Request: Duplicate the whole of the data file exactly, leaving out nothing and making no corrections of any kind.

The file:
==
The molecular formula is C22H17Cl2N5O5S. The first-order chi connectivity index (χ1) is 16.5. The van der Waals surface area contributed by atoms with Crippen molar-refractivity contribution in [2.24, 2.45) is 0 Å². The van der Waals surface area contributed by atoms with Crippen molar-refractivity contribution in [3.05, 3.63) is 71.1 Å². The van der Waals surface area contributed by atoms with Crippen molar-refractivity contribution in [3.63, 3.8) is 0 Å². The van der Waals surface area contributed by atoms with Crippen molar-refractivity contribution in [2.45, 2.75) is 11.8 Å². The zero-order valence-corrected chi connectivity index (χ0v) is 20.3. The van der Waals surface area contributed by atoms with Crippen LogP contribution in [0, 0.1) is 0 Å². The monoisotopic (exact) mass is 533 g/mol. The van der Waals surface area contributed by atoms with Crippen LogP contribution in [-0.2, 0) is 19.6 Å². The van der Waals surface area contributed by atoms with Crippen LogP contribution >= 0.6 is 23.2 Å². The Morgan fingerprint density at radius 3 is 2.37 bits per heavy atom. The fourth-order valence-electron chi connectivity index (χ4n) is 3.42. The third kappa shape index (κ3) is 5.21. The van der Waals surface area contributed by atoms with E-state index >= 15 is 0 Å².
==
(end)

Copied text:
The molecular formula is C22H17Cl2N5O5S. The first-order chi connectivity index (χ1) is 16.5. The van der Waals surface area contributed by atoms with Crippen molar-refractivity contribution in [2.24, 2.45) is 0 Å². The van der Waals surface area contributed by atoms with Crippen molar-refractivity contribution in [3.05, 3.63) is 71.1 Å². The van der Waals surface area contributed by atoms with Crippen molar-refractivity contribution in [3.63, 3.8) is 0 Å². The van der Waals surface area contributed by atoms with Crippen molar-refractivity contribution in [2.45, 2.75) is 11.8 Å². The zero-order valence-corrected chi connectivity index (χ0v) is 20.3. The van der Waals surface area contributed by atoms with Crippen LogP contribution in [0, 0.1) is 0 Å². The monoisotopic (exact) mass is 533 g/mol. The van der Waals surface area contributed by atoms with Crippen LogP contribution in [-0.2, 0) is 19.6 Å². The van der Waals surface area contributed by atoms with Crippen LogP contribution >= 0.6 is 23.2 Å². The Morgan fingerprint density at radius 3 is 2.37 bits per heavy atom. The fourth-order valence-electron chi connectivity index (χ4n) is 3.42. The third kappa shape index (κ3) is 5.21. The van der Waals surface area contributed by atoms with E-state index >= 15 is 0 Å².